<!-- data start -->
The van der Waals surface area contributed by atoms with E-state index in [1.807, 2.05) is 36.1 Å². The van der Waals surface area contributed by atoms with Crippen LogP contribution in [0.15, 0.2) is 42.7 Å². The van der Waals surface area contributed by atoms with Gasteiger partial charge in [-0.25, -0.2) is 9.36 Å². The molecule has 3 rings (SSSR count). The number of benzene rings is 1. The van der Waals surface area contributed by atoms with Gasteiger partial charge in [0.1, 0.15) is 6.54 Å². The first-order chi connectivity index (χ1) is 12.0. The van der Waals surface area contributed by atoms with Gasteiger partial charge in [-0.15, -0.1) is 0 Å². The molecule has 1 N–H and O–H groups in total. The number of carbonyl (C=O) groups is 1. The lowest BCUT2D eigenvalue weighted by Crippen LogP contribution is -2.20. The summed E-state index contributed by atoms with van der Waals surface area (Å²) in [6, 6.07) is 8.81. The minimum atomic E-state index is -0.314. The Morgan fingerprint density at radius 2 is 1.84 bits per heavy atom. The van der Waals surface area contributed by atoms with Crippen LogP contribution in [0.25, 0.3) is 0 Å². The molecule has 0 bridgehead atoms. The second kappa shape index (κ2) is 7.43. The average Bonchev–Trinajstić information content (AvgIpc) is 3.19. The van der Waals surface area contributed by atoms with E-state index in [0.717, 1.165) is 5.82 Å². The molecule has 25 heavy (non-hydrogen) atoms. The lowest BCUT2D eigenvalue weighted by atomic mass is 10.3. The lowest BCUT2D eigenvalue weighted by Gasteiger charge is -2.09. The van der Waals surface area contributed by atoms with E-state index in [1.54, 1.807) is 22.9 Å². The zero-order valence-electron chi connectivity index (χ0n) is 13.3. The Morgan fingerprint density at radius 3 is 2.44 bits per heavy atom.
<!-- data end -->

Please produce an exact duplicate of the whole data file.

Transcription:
The van der Waals surface area contributed by atoms with E-state index in [1.807, 2.05) is 36.1 Å². The van der Waals surface area contributed by atoms with Crippen LogP contribution in [0.15, 0.2) is 42.7 Å². The van der Waals surface area contributed by atoms with Gasteiger partial charge in [-0.25, -0.2) is 9.36 Å². The molecule has 3 rings (SSSR count). The number of benzene rings is 1. The van der Waals surface area contributed by atoms with Gasteiger partial charge in [0.1, 0.15) is 6.54 Å². The first-order chi connectivity index (χ1) is 12.0. The van der Waals surface area contributed by atoms with Gasteiger partial charge in [-0.15, -0.1) is 0 Å². The molecule has 1 N–H and O–H groups in total. The number of carbonyl (C=O) groups is 1. The lowest BCUT2D eigenvalue weighted by Crippen LogP contribution is -2.20. The summed E-state index contributed by atoms with van der Waals surface area (Å²) in [6, 6.07) is 8.81. The minimum atomic E-state index is -0.314. The Morgan fingerprint density at radius 2 is 1.84 bits per heavy atom. The van der Waals surface area contributed by atoms with Crippen LogP contribution in [0.25, 0.3) is 0 Å². The molecule has 0 bridgehead atoms. The second kappa shape index (κ2) is 7.43. The average Bonchev–Trinajstić information content (AvgIpc) is 3.19. The van der Waals surface area contributed by atoms with E-state index in [0.717, 1.165) is 5.82 Å². The molecule has 25 heavy (non-hydrogen) atoms. The lowest BCUT2D eigenvalue weighted by atomic mass is 10.3. The lowest BCUT2D eigenvalue weighted by Gasteiger charge is -2.09. The van der Waals surface area contributed by atoms with E-state index in [1.54, 1.807) is 22.9 Å². The zero-order valence-electron chi connectivity index (χ0n) is 13.3. The Morgan fingerprint density at radius 3 is 2.44 bits per heavy atom.